Research
Print page Print page
Switch language
The Capital Region of Denmark - a part of Copenhagen University Hospital
Published

Time to Full Enteral Feeding for Very Low-Birth-Weight Infants Varies Markedly Among Hospitals Worldwide But May Not Be Associated With Incidence of Necrotizing Enterocolitis: The NEOMUNE-NeoNutriNet Cohort Study

Research output: Contribution to journalJournal articleResearchpeer-review

DOI

  1. Enteral Autonomy and Days Off Parenteral Support With Teduglutide Treatment for Short Bowel Syndrome in the STEPS Trials

    Research output: Contribution to journalJournal articleResearchpeer-review

  2. Repeated Metabolic Balance Studies in Patients With Short Bowel Syndrome

    Research output: Contribution to journalJournal articleResearchpeer-review

  3. Impact of Teduglutide on Quality of Life Among Patients With Short Bowel Syndrome and Intestinal Failure

    Research output: Contribution to journalJournal articleResearchpeer-review

  • Marita de Waard
  • Yanqi Li
  • Yanna Zhu
  • Adejumoke I Ayede
  • Janet Berrington
  • Frank H Bloomfield
  • Olubunmi O Busari
  • Barbara E Cormack
  • Nicholas D Embleton
  • Johannes B van Goudoever
  • Gorm Greisen
  • Zhongqian He
  • Yan Huang
  • Xiaodong Li
  • Hung-Chih Lin
  • Jiaping Mei
  • Paula P Meier
  • Chuan Nie
  • Aloka L Patel
  • Christian Ritz
  • Per T Sangild
  • Thomas Skeath
  • Karen Simmer
  • Olukemi O Tongo
  • Signe S Uhlenfeldt
  • Sufen Ye
  • Xuqiang Ye
  • Chunyi Zhang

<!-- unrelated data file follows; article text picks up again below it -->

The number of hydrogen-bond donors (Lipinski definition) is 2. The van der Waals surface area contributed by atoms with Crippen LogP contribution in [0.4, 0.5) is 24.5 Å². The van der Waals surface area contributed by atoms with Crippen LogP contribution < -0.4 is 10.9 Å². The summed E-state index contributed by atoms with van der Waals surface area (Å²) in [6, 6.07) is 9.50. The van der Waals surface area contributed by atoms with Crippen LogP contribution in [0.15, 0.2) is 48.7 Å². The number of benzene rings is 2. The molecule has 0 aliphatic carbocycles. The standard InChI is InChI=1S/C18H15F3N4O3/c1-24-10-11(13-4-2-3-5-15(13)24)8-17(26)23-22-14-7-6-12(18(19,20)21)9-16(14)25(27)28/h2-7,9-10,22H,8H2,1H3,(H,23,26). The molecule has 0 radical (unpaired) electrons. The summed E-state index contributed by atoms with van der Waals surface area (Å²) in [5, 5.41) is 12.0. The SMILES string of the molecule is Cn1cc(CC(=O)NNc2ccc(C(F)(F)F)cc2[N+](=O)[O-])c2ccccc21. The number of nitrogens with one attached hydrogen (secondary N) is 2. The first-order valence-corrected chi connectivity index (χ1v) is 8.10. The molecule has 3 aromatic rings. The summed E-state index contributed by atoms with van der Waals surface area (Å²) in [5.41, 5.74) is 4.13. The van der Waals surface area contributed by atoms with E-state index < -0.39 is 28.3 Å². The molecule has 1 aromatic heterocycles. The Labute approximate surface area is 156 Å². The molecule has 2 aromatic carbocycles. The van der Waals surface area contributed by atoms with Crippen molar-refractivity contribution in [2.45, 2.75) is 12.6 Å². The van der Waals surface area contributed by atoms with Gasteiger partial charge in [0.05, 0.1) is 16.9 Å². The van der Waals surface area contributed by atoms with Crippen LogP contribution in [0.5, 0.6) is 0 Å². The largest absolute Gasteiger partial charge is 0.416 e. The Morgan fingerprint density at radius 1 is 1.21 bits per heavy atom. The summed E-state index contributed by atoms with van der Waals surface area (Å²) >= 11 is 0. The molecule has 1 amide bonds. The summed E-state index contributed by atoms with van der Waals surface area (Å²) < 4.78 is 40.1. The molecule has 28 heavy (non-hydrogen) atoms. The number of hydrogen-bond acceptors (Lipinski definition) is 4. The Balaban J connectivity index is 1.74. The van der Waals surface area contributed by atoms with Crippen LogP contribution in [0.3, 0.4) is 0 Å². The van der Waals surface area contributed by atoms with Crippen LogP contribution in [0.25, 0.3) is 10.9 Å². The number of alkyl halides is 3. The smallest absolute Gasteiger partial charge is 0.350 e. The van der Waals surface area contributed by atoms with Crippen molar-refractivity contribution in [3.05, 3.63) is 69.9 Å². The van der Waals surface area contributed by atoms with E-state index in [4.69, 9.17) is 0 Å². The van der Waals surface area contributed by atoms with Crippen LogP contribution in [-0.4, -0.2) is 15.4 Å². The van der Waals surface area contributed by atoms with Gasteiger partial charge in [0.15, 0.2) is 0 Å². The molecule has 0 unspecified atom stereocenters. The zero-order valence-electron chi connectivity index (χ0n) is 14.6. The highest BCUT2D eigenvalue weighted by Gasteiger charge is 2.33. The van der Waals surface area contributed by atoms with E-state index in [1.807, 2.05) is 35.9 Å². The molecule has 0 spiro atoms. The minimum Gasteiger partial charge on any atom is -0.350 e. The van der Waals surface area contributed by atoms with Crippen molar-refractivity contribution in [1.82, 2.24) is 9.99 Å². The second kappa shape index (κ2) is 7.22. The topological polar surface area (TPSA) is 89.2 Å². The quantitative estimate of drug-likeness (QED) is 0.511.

• Ping Zhou
View graph of relations

Background: Transition to enteral feeding is difficult for very low-birth-weight (VLBW; ≤1500 g) infants, and optimal nutrition is important for clinical outcomes. Method: Data on feeding practices and short-term clinical outcomes (growth, necrotizing enterocolitis [NEC], mortality) in VLBW infants were collected from 13 neonatal intensive care units (NICUs) in 5 continents (n = 2947). Specifically, 5 NICUs in Guangdong province in China (GD), mainly using formula feeding and slow feeding advancement (n = 1366), were compared with the remaining NICUs (non-GD, n = 1581, Oceania, Europe, United States, Taiwan, Africa) using mainly human milk with faster advancement rates. Results: Across NICUs, large differences were observed for time to reach full enteral feeding (TFF; 8–33 days), weight gain (5.0–14.6 g/kg/day), ∆z-scores (−0.54 to −1.64), incidence of NEC (1%–13%), and mortality (1%–18%). Adjusted for gestational age, GD units had longer TFF (26 vs 11 days), lower weight gain (8.7 vs 10.9 g/kg/day), and more days on antibiotics (17 vs 11 days; all P <.001) than non-GD units, but NEC incidence and mortality were similar. Conclusion: Feeding practices for VLBW infants vary markedly around the world. Use of formula and long TFF in South China was associated with more use of antibiotics and slower weight gain, but apparently not with more NEC or higher mortality. Both infant- and hospital-related factors influence feeding practices for preterm infants. Multicenter, randomized controlled trials are required to identify the optimal feeding strategy during the first weeks of life.

Original languageEnglish
JournalJournal of Parenteral and Enteral Nutrition
Volume43
Issue number5
Pages (from-to)658-667
Number of pages10
ISSN0148-6071
DOIs
Publication statusPublished - 2019

    Research areas

  • antibiotics, formula, growth, milk, NEC, parenteral, preterm infants

ID: 56231664